As part of the study, teachers will be randomly assigned to either the treatment group (who uses Happy Atoms) or the control group (who uses Happy Atoms at a later date). Teachers in the treatment group will be asked to use the Happy Atoms set in their classrooms for 5 lessons over the course of the fall 2017 semester. Students will complete pre- and post-assessments and surveys around their chemistry content knowledge and beliefs about learning chemistry. WestEd will provide access to all teacher materials, teacher training, and student materials needed to participate.

Participating teachers will receive a stipend of $500-800. You can read more information about the study here: https://www.surveymonkey.com/r/HappyAtoms

Please contact Rosanne Luu at rluu@wested.org or 650.381.6432 if you are interested in participating in this opportunity, or if you have any questions!

Written by California Science Teachers Association

California Science Teachers Association

CSTA represents science educators statewide—in every science discipline at every grade level, Kindergarten through University.

2018 Science Instructional Materials Adoption Reviewer Application

Posted: Monday, May 8th, 2017

The California Department of Education and State Board of Education are now accepting applications for reviewers for the 2018 Science Instructional Materials Adoption. The application deadline is 3:00 pm, July 21, 2017. The application is comprehensive, so don’t wait until the last minute to apply.

On Tuesday, May 9, 2017, State Superintendent Tom Torlakson forwarded this recruitment letter to county and district superintendents and charter school administrators.

Review panel members will evaluate instructional materials for use in kindergarten through grade eight, inclusive, that are aligned with the California Next Generation Science Content Standards for California Public Schools (CA NGSS). Learn More…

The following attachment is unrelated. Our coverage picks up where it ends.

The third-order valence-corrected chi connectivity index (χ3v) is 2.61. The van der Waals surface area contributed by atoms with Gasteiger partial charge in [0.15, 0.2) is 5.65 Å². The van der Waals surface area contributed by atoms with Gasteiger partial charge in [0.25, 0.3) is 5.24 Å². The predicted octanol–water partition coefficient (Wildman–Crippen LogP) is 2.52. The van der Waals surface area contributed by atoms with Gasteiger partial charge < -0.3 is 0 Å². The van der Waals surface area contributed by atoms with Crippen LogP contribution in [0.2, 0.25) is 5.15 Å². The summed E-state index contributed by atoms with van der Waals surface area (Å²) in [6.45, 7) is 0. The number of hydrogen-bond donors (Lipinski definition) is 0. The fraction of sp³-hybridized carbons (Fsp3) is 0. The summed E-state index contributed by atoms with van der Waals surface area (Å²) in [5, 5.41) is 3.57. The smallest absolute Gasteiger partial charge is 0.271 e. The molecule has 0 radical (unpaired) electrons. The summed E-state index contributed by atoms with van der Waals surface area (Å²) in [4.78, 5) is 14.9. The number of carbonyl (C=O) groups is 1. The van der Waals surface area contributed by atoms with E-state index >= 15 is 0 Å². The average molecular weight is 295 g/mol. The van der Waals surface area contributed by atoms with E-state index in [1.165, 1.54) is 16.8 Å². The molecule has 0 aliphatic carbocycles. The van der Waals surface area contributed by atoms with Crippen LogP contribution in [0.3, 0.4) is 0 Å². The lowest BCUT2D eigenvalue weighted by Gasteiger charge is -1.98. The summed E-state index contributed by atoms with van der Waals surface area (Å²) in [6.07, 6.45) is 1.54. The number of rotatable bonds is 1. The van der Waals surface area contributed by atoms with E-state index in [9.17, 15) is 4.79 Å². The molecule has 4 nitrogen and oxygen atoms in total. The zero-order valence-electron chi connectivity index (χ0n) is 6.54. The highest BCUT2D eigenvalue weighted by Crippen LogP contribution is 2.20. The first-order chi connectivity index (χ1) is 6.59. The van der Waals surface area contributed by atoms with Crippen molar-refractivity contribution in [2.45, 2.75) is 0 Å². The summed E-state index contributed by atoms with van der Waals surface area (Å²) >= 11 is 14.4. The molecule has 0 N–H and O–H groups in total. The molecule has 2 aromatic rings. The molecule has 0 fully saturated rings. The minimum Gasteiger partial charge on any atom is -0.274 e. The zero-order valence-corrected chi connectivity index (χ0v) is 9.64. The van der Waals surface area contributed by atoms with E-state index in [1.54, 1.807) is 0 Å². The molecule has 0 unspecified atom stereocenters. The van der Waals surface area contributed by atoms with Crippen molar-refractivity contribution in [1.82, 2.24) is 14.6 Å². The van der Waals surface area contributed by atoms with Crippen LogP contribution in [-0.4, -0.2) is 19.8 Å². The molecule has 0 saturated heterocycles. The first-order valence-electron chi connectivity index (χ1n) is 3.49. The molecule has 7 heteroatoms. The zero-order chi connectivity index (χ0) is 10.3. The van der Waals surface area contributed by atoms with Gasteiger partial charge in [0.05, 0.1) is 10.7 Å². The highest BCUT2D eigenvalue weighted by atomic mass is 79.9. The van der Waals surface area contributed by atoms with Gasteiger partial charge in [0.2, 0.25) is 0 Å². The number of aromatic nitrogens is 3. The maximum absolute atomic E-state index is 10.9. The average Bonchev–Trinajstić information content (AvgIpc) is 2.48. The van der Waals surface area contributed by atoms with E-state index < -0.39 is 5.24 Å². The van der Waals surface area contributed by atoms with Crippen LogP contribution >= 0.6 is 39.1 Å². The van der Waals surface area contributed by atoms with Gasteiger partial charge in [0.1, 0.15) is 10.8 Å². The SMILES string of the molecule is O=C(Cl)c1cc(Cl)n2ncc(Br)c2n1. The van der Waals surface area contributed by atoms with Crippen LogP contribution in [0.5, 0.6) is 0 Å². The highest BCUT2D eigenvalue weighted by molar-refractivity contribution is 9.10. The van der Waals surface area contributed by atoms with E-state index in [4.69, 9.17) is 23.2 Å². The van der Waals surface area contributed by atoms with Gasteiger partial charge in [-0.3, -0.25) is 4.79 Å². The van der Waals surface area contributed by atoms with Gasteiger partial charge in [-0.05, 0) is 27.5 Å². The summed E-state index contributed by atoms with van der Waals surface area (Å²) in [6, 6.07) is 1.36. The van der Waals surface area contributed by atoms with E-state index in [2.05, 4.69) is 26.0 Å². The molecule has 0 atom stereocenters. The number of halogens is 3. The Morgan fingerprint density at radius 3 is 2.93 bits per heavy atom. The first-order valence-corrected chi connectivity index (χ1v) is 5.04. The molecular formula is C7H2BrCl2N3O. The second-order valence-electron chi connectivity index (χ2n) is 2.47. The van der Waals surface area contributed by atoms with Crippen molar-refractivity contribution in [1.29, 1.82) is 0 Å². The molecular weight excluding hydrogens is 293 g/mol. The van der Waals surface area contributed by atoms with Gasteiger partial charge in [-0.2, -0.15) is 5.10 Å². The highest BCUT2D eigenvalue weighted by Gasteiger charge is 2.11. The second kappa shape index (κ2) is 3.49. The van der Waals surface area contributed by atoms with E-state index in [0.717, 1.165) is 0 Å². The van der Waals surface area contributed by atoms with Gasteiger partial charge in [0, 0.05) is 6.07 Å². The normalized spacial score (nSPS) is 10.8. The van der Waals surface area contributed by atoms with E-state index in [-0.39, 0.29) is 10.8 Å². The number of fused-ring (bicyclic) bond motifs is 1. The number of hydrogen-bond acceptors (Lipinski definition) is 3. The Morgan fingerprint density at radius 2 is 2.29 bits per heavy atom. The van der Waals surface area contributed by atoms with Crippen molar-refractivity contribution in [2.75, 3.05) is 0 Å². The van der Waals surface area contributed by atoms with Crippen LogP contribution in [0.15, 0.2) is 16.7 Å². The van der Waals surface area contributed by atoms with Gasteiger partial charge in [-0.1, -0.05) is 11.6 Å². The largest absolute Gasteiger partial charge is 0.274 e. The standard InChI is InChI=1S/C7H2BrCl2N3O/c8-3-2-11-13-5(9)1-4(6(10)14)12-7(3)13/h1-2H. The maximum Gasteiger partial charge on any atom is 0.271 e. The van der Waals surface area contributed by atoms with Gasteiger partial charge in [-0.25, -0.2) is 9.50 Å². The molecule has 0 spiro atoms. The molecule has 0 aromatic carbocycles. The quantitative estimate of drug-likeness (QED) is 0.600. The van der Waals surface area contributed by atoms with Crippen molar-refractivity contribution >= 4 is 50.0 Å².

Written by California Science Teachers Association

California Science Teachers Association

CSTA represents science educators statewide—in every science discipline at every grade level, Kindergarten through University.

Lessons Learned from the NGSS Early Implementer Districts

Posted: Monday, May 8th, 2017

On March 31, 2017, Achieve released two documents examining some lessons learned from the California K-8 Early Implementation Initiative. The initiative began in August 2014 and was developed by the K-12 Alliance at WestEd, with close collaborative input on its design and objectives from the State Board of Education, the California Department of Education, and Achieve.

Eight (8) traditional school districts and two (2) charter management organizations were selected to participate in the initiative, becoming the first districts in California to implement the Next Generation Science Standards (NGSS). Those districts included Galt Joint Union Elementary, Kings Canyon Joint Unified, Lakeside Union, Oakland Unified, Palm Springs Unified, San Diego Unified, Tracy Joint Unified, Vista Unified, Aspire, and High Tech High.

To more closely examine some of the early successes and challenges experienced by the Early Implementer LEAs, Achieve interviewed nine of the ten participating districts and compiled that information into two resources, focusing primarily on professional learning and instructional materials. Learn More…

Written by California Science Teachers Association

California Science Teachers Association

CSTA represents science educators statewide—in every science discipline at every grade level, Kindergarten through University.